Credit: WEHI, Australia
A Melbourne-led research consortium investigating the impact of iron treatments on maternal and newborn health in low-income countries has received two major grants from the Bill & Melinda Gates Foundation worth almost $US 9.6 million.
The funding, awarded in 2020, will support major clinical trials in Malawi, South Asia, Africa and Bangladesh, investigating whether intravenous iron treatment given to women in pregnancy improves the physical and psychological health of mothers, and the growth and brain development of their babies. The study will also address whether intravenous iron supplements impact mother-baby bonding and breastfeeding rates.
The project is led by WEHI researcher Associate Professor Sant-Rayn Pasricha, who also leads the Collaborating Centre for Anaemia Detection and Control at WEHI and is a haematologist at The Royal Melbourne Hospital. It also involves researchers from the University of Malawi College of Medicine, the International Centre for Diarrhoeal Diseases Research, Bangladesh (icddr,b), the University of Melbourne’s School of Population and Global Health and School of Psychological Sciences, and Doherty Institute, and Monash University’s School of Public Health and Preventive Medicine.
At a glance
- Anaemia is a common problem for pregnant women in low-income countries, causing a range of health problems for both the mother and the baby.
- The US $4.99 million and $4.6 million grants from the Bill & Melinda Gates Foundation will advance clinical trials led by researchers in Melbourne, Malawi and Bangladesh, looking at the impact of intravenous iron infusions on the health of mothers and babies in Malawi.
- The trials comprise the largest programme ever undertaken to investigate whether modern intravenous iron infusions can improve the physical and psychological health of mothers and babies during the first months after birth.
The importance of iron
Worldwide, almost 40 per cent of pregnant women are iron deficient. This can have serious, long-term health implications for both mothers and their babies. Iron deficiency is a particular concern in low-income countries where iron deficiency anaemia is prevalent and many pregnant women find it hard to access iron-rich foods or iron supplements.
Dr Pasricha said iron deficiency in pregnant women has been linked to a range of serious health complications including low birth weight, an increased risk of death from haemorrhage after birth and developmental problems in the baby.
“Tragically, iron deficiency can be cured by iron supplementation, but for many women this is not an option,” he said. “In low-income countries, the only form of iron supplements that is available is in a pill form. However, this ‘oral’ form of iron must be taken regularly by pregnant women, may be poorly tolerated, and requires regular contact with medical centres – which are often not available in low-income countries.
“This means the health of millions of mothers and babies is suffering from anaemia – a situation that is preventable.”
A better way to get iron
The funding from the Bill & Melinda Gates Foundation will enable Dr Pasricha and his collaborators to perform two new randomised controlled trials to look at whether a single-dose intravenous iron treatment in the third trimester of pregnancy can improve the health of mothers and babies at delivery and during the first 12 months after birth.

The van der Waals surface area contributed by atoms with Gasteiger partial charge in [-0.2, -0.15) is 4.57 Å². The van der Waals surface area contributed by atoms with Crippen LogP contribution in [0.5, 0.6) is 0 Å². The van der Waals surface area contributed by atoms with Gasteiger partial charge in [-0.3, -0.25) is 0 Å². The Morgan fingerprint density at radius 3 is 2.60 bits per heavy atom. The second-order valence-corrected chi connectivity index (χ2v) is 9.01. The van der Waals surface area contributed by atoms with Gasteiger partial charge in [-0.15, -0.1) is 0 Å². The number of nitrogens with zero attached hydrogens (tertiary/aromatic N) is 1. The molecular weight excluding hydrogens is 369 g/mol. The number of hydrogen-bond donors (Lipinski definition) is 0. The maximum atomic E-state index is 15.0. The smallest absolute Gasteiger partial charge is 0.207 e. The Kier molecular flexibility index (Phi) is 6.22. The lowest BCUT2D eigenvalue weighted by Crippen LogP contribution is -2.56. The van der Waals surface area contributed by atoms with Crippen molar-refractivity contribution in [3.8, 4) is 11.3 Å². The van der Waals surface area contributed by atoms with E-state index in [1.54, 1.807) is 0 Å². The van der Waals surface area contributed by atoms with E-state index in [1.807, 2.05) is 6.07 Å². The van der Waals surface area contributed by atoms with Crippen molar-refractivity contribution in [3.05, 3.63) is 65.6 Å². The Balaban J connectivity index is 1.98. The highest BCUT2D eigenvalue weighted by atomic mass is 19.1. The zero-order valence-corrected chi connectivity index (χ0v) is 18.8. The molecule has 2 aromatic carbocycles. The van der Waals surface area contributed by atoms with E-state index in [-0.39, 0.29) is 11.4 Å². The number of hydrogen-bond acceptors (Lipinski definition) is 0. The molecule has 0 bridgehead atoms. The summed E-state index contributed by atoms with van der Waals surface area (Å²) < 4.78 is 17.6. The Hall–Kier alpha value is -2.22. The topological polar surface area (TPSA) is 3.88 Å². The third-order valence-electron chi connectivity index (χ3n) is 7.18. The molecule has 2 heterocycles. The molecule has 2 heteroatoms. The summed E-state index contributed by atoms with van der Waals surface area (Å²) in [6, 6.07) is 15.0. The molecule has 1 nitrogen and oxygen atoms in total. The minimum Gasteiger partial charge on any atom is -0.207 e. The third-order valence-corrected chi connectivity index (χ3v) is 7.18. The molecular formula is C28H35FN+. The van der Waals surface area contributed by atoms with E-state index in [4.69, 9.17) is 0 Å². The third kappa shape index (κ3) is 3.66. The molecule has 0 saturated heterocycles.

“We will be following 630 pregnant women in Malawi to compare the impact of intravenous iron treatments in the third trimester of pregnancy with oral iron treatments that are commonly used,” Dr Pasricha said.
“In Bangladesh, we will be enrolling 915 pregnant women to assess the effects of intravenous iron treatments on the health of the mother and baby, again comparing them with oral iron supplements.
“Undertaking these trials in both Asia and Africa will help us find out whether the interventions are useful and safe in two very different low-income settings.
“Our collaborative team brings together a broad range of research expertise, meaning we can consider a range of health factors impacting the mothers and their babies,
“Finally, in Bangladesh, we will undertake a demonstration programme to find out whether it is possible to deliver this more complex treatment in a low-income, rural healthcare setting.”
The study will measure the impact of intravenous iron treatments on various aspects of health, including:
- preventing anaemia in women before and after birth, and reducing serious complications during birth, including death from haemorrhage
- impacting babies’ brain growth and other aspects of development in the first year of life
- reducing psychological problems in mothers
- improving mother-baby bonding and increasing rates of breastfeeding
The funding will also enable researchers to extend a trial previously funded by the Bill & Melinda Gates Foundation, which is looking at the health impacts of intravenous iron given to women in the second trimester of pregnancy, an ongoing study that involves more than 800 women in Malawi. The research team will also investigate the best approaches to deliver intravenous iron therapies to women in remote and resource-poor communities.
Dr Pasricha said this was the world’s most comprehensive study looking at the impacts of intravenous iron on maternal and child health. “We are honoured the Bill & Melinda Gates Foundation has chosen to fund this research. We are confident it will lead to significant improvements in the health of women and children around the world,” he said.
In addition to the funding from the Bill & Melinda Gates Foundation, Associate Professor Pasricha receives support from the Australian Government’s National Health and Medical Research Council (NHMRC) and the Victorian Government.